Blue Eye Samurai is the brainchild of husband and wife team Michael Green and Amber Noizumi (their young daughter has blue eyes, which partly served as inspiration). TV writer Green wrote or co-wrote Logan, Blade Runner 2049, Alien: Covenant and Branagh’s Murder on the Orient Express, while this is Noizumi’s first writing and producing credit, and together the pair deliver a masterclass. The writing is tight as a drum, beautifully paced and everything serves a purpose, as all the main characters are driven to physical and mental extremes. If there is one tiny criticism, it is that for all its apparent realism, some of the physical situations are ones characters would not recover from. But this is heroic drama, so some poetic licence is fully justified.

All the rock-solid writing is wrapped in beautiful production design, which uses light stylisation and exquisite detailing to settle us into in a thoroughly believable Edo period Japan for the coming thrill-ride. Of particular note is the incredible costume design, and the attention to detail in terms of food, customs, armour and weaponry.

The animation (from Netflix Animation, with Paris-based studio Blue Spirit also credited) is superb throughout, with character design, movement, colour and weather effects all combining to spellbinding effect. While the season rounds off nicely, it leaves you wanting a lot more: an obvious set up for a second season.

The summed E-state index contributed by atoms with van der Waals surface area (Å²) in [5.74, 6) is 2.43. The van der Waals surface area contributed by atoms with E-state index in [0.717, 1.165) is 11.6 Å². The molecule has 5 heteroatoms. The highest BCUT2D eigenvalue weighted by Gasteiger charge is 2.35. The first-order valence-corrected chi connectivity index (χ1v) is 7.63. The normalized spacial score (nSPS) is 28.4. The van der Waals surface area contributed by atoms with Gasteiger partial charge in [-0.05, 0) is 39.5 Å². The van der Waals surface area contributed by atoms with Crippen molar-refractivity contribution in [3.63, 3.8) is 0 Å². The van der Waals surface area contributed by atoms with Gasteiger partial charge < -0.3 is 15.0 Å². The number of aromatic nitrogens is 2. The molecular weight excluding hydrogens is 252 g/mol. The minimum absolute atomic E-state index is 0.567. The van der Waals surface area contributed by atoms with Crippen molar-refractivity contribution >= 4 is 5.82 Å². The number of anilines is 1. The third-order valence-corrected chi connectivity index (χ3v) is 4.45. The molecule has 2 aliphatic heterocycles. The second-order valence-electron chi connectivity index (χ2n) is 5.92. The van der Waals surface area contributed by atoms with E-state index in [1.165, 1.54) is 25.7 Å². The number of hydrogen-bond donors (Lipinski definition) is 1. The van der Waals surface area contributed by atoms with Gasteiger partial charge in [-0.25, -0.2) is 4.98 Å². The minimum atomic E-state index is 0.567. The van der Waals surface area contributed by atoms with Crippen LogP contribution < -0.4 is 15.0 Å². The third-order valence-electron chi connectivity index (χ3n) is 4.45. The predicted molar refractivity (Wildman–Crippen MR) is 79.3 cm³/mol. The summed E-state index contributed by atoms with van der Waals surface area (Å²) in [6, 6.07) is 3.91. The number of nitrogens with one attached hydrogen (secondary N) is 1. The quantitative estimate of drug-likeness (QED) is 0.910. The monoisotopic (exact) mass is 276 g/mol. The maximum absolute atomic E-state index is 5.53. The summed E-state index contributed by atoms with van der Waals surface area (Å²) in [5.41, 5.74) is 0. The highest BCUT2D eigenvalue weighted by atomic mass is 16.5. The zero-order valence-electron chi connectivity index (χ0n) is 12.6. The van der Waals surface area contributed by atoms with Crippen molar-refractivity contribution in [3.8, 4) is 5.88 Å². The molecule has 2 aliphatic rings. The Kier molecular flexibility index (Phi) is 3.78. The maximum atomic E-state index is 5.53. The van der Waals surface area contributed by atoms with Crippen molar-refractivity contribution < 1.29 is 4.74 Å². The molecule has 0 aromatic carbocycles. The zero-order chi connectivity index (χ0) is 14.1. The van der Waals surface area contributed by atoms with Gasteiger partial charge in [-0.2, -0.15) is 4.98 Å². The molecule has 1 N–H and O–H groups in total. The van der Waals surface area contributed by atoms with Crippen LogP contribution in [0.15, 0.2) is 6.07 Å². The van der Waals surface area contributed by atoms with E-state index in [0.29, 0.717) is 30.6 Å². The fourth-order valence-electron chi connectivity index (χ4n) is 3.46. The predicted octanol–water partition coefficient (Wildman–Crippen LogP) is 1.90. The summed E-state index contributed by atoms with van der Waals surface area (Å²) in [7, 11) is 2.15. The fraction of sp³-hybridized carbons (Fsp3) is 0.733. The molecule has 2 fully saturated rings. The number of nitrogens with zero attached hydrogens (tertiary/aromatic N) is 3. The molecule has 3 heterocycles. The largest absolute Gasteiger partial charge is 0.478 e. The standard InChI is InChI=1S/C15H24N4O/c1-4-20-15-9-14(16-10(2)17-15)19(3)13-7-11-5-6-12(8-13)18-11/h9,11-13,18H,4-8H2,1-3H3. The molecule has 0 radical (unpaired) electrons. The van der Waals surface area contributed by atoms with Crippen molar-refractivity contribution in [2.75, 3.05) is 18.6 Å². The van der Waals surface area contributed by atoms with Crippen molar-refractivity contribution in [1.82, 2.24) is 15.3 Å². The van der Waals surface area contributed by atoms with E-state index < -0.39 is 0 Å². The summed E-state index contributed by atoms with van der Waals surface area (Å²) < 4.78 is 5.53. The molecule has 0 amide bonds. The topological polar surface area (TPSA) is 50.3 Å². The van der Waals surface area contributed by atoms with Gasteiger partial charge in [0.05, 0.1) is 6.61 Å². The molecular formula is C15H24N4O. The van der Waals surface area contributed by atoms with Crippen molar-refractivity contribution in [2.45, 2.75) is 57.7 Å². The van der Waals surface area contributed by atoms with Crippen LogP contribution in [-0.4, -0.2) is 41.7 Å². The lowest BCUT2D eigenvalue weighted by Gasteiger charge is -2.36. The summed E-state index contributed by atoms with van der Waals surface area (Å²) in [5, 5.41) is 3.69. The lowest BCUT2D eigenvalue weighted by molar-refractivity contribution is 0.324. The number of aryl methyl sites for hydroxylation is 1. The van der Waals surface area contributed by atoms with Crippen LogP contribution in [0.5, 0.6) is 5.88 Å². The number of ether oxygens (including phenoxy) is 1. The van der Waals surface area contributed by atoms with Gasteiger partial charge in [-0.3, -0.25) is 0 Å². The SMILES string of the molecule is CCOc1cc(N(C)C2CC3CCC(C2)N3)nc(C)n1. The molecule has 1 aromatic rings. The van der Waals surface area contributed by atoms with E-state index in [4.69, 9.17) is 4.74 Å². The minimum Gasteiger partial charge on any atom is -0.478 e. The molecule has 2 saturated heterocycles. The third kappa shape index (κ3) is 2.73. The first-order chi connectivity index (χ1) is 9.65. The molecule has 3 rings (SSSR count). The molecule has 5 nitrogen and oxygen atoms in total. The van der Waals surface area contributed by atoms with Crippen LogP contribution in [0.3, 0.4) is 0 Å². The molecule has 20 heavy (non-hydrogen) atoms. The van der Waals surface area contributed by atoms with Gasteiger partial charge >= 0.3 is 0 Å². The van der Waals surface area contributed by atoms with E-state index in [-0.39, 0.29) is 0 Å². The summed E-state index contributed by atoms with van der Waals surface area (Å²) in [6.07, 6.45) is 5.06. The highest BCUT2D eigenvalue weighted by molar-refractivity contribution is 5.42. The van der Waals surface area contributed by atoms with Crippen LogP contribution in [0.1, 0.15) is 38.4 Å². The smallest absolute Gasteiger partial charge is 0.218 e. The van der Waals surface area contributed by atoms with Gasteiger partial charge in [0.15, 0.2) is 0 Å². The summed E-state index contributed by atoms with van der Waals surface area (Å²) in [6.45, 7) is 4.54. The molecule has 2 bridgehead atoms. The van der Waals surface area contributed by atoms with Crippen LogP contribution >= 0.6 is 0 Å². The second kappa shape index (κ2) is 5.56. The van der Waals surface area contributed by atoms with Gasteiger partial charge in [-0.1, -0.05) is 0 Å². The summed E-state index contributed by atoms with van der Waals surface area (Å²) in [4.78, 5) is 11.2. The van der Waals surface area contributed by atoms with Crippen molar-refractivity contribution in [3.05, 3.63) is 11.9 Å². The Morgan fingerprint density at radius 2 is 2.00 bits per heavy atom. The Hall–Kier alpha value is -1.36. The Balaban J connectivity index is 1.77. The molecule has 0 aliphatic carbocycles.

Supervising director Jane Wu, one of Variety magazine’s ’10 Animators to Watch’ is the guiding hand for the mayhem. Wu was a storyboard artist on Marvel Studios’ The Avengers, Thor: The Dark World and Guardians of the Galaxy as well as Game of Thrones prequel House of the Dragon, renowned for orchestrating exciting, complex battle scenes, and her experience shows in all of Blue Eye Samurai’s amazing fight scenes. But it’s not all swords, sex and severed limbs. There is real pathos throughout, as situations demand unlikely alliances and some very human choices.

If strong adult themes are in your wheelhouse, Blue Eye Samurai is a real treat, proof that animation can go farther in its storytelling than regular movies or TV. In what should serve as a strong lesson to any studio or producer striving to make art as well as cash, it is excellent writing and manifest love of the project from all its creators which put Blue Eye Samurai ahead of its peers. Don’t miss it.

FORMAT: SERIES AVAILABLE ON: Streaming  FROM: Netflix RATING: 18 [UK]  RUNNING TIME : 8 epiodes, times vary


 Netflix surges ahead with eight episodes of a beautiful, epic samurai revenge story which hits all the adult buttons, and then some.






Mark Brandon is a fiction and review writer based in Leicester, in the UK, who has loved all things animation since he was a kid, especially anything with science-fiction, fantasy, horror or detective themes. When he's not writing reviews, he's busy on novels and short stories.